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X-chromosome dosage as a modulator of pluripotency, signalling and differentiation?

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Schulz,  Edda G.
Regulatory Networks in Stem Cells (Edda G. Schulz), Independent Junior Research Groups (OWL), Max Planck Institute for Molecular Genetics, Max Planck Society;

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Citation

Schulz, E. G. (2017). X-chromosome dosage as a modulator of pluripotency, signalling and differentiation? Philosophical Transactions of the Royal Society of London, Series B: Biological Sciences, 372(1733): pii: 20160366. doi:10.1098/rstb.2016.0366.


Cite as: http://hdl.handle.net/21.11116/0000-0000-74B6-0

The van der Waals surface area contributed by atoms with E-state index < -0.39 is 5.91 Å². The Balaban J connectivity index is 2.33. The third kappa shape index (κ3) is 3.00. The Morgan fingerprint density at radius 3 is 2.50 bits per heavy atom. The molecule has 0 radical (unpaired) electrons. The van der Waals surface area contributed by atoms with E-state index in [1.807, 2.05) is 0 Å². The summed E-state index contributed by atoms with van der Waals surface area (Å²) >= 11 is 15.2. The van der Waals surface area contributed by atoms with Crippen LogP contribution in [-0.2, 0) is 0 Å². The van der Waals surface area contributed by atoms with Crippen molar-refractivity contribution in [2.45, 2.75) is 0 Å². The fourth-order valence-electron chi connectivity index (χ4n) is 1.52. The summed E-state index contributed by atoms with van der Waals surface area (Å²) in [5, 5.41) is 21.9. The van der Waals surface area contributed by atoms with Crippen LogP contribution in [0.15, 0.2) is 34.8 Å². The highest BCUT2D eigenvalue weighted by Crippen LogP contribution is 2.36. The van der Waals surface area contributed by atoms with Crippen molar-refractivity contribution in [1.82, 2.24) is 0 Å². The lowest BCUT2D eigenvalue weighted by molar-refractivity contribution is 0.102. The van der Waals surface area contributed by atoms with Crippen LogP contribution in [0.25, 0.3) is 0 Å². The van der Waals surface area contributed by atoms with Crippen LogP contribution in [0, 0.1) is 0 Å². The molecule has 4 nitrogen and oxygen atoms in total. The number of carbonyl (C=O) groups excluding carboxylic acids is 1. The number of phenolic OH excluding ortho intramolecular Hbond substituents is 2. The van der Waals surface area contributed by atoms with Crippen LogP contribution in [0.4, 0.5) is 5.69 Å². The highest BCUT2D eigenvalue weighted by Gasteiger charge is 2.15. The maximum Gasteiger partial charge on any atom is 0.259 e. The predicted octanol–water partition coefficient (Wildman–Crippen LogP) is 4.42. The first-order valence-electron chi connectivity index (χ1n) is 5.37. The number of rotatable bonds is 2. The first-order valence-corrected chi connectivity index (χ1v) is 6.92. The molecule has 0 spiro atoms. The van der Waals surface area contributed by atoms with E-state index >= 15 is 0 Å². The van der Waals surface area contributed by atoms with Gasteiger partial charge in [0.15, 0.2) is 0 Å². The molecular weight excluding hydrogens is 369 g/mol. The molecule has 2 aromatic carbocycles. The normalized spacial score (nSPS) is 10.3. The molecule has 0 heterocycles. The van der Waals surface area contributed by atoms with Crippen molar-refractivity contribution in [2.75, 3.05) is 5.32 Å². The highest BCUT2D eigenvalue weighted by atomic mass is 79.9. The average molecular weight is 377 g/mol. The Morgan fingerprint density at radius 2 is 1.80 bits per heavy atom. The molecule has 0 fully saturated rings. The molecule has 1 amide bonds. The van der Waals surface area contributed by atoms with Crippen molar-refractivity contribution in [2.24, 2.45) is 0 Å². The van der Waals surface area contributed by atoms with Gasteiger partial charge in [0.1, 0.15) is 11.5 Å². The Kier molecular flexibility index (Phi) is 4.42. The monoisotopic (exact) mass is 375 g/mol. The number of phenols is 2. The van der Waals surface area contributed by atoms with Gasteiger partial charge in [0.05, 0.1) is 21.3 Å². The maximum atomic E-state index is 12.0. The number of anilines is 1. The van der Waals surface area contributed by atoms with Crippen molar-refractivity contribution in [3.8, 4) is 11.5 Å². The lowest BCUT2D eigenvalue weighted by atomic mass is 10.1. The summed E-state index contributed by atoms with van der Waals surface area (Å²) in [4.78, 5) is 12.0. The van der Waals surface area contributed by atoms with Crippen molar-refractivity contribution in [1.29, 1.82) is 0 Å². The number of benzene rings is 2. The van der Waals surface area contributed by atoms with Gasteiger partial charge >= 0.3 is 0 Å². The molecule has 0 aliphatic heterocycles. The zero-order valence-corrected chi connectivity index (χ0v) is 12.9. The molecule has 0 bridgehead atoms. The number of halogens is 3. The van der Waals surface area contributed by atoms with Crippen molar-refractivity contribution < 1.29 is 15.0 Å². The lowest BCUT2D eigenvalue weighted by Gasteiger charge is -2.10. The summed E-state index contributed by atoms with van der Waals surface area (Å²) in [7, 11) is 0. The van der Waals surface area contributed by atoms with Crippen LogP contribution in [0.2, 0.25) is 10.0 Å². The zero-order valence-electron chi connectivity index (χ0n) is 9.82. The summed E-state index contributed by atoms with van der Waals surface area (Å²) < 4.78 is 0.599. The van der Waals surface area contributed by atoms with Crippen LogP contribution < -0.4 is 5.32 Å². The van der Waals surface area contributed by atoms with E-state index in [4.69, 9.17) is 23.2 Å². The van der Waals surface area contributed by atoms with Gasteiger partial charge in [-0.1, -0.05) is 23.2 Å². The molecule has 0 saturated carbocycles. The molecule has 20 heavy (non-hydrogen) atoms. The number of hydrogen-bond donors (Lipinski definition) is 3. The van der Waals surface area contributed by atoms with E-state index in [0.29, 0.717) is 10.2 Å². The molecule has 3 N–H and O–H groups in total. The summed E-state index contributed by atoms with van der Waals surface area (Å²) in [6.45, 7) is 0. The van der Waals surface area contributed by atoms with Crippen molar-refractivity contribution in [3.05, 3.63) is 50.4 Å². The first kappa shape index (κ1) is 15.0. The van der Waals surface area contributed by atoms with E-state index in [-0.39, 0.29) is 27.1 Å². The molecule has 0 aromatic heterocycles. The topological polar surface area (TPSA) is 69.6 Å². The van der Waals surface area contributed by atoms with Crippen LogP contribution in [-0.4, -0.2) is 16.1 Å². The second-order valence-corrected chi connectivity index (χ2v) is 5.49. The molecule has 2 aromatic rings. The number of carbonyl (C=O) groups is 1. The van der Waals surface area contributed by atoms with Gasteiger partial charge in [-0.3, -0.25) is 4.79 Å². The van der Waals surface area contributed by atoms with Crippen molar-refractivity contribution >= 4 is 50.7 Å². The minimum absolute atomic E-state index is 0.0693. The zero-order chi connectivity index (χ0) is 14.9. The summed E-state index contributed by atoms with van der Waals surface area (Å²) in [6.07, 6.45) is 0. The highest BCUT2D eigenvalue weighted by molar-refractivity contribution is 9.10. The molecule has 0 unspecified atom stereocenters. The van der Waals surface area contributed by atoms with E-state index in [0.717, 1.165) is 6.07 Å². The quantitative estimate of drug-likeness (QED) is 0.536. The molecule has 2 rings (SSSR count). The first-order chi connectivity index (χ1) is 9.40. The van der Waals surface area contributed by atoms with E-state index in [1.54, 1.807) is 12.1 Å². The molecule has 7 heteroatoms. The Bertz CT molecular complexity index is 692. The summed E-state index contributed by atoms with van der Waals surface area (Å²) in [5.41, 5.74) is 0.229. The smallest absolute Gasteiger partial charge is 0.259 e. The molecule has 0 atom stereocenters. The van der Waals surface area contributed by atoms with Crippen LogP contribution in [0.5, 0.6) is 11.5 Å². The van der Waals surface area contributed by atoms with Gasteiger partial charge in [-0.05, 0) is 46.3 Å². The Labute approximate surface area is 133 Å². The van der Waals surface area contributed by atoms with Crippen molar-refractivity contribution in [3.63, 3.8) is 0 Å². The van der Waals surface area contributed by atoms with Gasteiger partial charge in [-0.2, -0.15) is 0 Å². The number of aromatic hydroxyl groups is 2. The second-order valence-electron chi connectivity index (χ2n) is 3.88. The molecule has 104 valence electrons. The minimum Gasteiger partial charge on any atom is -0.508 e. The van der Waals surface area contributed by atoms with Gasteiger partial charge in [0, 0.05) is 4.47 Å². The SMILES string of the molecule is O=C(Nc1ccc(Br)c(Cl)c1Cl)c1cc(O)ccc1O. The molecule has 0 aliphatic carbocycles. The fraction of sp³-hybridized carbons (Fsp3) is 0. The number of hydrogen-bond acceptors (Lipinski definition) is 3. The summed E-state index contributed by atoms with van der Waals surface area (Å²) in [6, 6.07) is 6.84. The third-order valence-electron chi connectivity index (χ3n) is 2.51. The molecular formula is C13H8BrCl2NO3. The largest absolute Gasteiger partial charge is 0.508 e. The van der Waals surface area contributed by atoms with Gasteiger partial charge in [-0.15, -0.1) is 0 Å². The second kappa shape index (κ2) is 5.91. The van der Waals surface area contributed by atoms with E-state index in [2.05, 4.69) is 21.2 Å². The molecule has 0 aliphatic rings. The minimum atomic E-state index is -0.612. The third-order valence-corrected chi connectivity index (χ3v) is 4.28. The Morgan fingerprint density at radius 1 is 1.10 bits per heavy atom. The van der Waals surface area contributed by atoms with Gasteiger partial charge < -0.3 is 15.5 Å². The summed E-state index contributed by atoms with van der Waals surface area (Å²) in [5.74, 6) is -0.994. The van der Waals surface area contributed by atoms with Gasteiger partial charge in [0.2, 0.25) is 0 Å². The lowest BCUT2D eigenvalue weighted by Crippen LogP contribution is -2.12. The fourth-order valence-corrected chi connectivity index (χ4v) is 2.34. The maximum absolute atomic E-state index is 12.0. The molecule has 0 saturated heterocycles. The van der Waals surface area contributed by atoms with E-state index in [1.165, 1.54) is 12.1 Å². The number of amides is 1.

Abstract
Already during early embryogenesis, before sex-specific hormone production is initiated, sex differences in embryonic development have been observed in several mammalian species. Typically, female embryos develop more slowly than their male siblings. A similar phenotype has recently been described in differentiating murine embryonic stem cells, where a double dose of the X-chromosome halts differentiation until dosage-compensation has been achieved through X-chromosome inactivation. On the molecular level, several processes associated with early differentiation of embryonic stem cells have been found to be affected by X-chromosome dosage, such as the transcriptional state of the pluripotency network, the activity pattern of several signal transduction pathways and global levels of DNA-methylation. This review provides an overview of the sex differences described in embryonic stem cells from mice and discusses a series of X-linked genes that are associated with pluripotency, signalling and differentiation and their potential involvement in mediating the observed X-dosage-dependent effects.This article is part of the themed issue 'X-chromosome inactivation: a tribute to Mary Lyon'.